Acclaimed for his decorations for the Great Exhibition in 1851, Jones worked for nine years on the publication of a lavish folio work, which exploited the capabilities of the relatively new and demanding process of chromolithography. He sold property to finance its publication, setting up his own press and training his own staff to produce it. He did not live to see it succeed commercially, and many copies were remaindered.

    Besides including a historical survey and commentary on the many gorgeous full page colour illustrations, Jones developed a series of 37 'design propositions' which attempted to codify the construction of well-made ornament. For Jones: 'All ornament should be based on geometrical construction' And 'true beauty results from that repose which the mind feels when the eye, the intellect, and the affections, are satisfied from the absence of any want'. In his final chapter he advocated a new kind of architecture based on natural forms.

    The rhythm of life

    There is an enduring appeal in many of these stunning illustrations. They combine a remarkable and carefully constructed rhythmic intensity with a highly developed colour palette. Since the Modern Movement, architects and designers have associated ornament with the literally superficial, seeing it as a layer of irrelevant decoration that obscures the underlying nature of whatever it is applied to.

    For me and I suspect for Jones, the desire to decorate is an integral part of human experience. His use of geometric reconstruction seems to link to metaphysical ideas of the golden section or 'divine proportion' which were taken up by Modern Movement architects such as Le Corbusier.

    Good ornament is intrinsic to the very essence of things.

    The Grammar of Ornament on CD-ROM for designers.

  • Islands of creativity


    Out of the chaos of my doubt
    And the chaos of my art
    I turn to you inevitably
    As the needle to the pole
    Turns . . . as the cold brain to the soul
    Turns in its uncertainty;

    So I turn and long for you;
    So I long for you, and turn
    To the love that through my chaos
    Burns a truth,
    And lights my path.

    Mervyn Peake (1911-68)

    05d2309ee9300aee1f8942d779235c84.pngThis was read today on Radio 4's 'Poetry Please'. The poem is simple, direct and beautifully constructed. Peake was a polymath who deserves to be celebrated for more than just his marvellous Gormenghast, which made such a successful BBC adaptation in 2000, featuring the enjoyably pouting Jonathan Rhys Meyers.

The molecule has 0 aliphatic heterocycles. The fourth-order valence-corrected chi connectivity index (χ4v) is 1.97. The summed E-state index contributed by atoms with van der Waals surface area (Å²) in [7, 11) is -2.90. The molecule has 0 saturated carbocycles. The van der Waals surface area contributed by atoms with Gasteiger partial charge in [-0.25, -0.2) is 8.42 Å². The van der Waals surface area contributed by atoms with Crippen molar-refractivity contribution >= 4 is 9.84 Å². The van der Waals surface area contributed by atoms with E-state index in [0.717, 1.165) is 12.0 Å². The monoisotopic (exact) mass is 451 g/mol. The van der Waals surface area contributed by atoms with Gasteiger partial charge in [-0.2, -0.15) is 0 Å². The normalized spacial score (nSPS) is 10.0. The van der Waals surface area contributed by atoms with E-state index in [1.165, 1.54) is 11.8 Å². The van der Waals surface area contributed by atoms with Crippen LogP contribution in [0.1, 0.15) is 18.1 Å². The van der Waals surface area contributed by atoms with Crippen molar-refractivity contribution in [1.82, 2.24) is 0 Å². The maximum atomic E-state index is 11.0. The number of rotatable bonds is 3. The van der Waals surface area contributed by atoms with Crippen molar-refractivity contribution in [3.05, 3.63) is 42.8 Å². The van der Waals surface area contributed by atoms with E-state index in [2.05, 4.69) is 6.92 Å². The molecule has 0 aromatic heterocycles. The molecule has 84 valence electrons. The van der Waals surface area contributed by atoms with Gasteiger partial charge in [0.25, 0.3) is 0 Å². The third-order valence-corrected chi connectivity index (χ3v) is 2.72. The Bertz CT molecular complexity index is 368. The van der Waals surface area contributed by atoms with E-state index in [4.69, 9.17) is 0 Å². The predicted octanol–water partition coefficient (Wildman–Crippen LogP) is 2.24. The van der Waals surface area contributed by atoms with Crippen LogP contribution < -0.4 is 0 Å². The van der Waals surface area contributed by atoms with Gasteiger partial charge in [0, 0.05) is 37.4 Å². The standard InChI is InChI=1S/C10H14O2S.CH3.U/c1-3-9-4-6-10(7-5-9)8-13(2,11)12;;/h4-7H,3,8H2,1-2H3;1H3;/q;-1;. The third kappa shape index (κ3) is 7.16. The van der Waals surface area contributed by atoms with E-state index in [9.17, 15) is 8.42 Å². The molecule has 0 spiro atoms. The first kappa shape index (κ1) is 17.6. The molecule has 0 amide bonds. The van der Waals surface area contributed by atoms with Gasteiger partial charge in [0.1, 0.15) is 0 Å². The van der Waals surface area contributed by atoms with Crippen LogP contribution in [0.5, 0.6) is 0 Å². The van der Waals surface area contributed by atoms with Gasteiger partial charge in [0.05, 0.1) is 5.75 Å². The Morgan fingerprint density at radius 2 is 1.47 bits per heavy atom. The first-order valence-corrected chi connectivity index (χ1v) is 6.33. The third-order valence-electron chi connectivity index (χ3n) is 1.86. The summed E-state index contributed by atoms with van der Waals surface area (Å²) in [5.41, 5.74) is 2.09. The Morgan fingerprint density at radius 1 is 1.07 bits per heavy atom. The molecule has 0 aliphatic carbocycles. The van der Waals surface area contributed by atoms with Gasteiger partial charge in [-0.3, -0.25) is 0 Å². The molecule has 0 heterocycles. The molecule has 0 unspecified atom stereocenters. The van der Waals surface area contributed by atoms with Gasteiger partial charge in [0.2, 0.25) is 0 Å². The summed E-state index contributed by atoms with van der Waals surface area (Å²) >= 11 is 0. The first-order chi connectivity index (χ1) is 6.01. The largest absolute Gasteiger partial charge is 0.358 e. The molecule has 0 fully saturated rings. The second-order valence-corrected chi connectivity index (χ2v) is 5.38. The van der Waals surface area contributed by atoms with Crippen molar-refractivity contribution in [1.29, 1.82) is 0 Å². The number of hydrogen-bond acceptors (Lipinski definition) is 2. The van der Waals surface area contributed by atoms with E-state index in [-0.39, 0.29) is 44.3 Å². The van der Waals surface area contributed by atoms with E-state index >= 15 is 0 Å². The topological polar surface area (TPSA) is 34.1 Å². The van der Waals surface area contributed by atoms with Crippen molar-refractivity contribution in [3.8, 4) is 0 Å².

c76a5aaf609d5440f8d4b6382cec98bf.jpgGormenghast was written on the tiny island of Sark, in the Channel Islands, and Mr Pye was inspired by it. Derek Jacobi made a very memorable Mr Pye for Channel 4 in 1986. Visiting Sark, I could see him (or was it Peake himself?) crossing the 9' wide isthmus, called La Coupée, which divides Little and Greater Sark.

    The Coupée leads to a view of Brecqhou island where the secretive Barclay twins, proprietors of the Daily Telegraph, have built a mock gothic castle. Visits are not possible. There was a warmer welcome on Lihou, an islet connected to Guernsey by a causeway, where we were met by Mr and Mrs Borwick of the baking powder family.

    I love being on islands, worlds in miniature, surrounded by the enticing, all-encompassing sea. Perhaps it's the sea air, or the sense of isolation?  Even the most inconsequential experience is somehow heightened on an island. Smaller islands that lie hidden beyond others have an even more secret appeal.

    e773d99b174dce676ea2e8264649680a.jpgOff Croatia lies the island of Mljet, which means honey, because the Ancient Greeks found so many bees there. According to Homer, Odysseus escaped shipwreck and stayed for seven years with the beautiful nymph Calypso. St Paul is said to have preached on the island, after being shipwrecked not in Malta but here. We walked the green hillsides of the national park, and canoed and swam naked in the gorgeous turquoise water. A narrow coastal inlet leads to a miniature inland sea, with the former Benedctine monastery of St Mary on an island in the middle of it. 

    2a1fec4ba77df80e431b62c436b35c21.pngI will never forget a trip to the monastery on Iona to see John Smith's grave. You reach it by crossing from Mull. Ancient celtic crosses face it out to the Atlantic, and in the graveyard the carved faces of chieftains blur into the stone. This is where, in around 800, monks made the Book of Kells, that masterpiece of calligraphy and illumination now in Trinity College, Dublin. The intricate decoration twists and turns in on itself, all powerful rhythms and fierce insularity.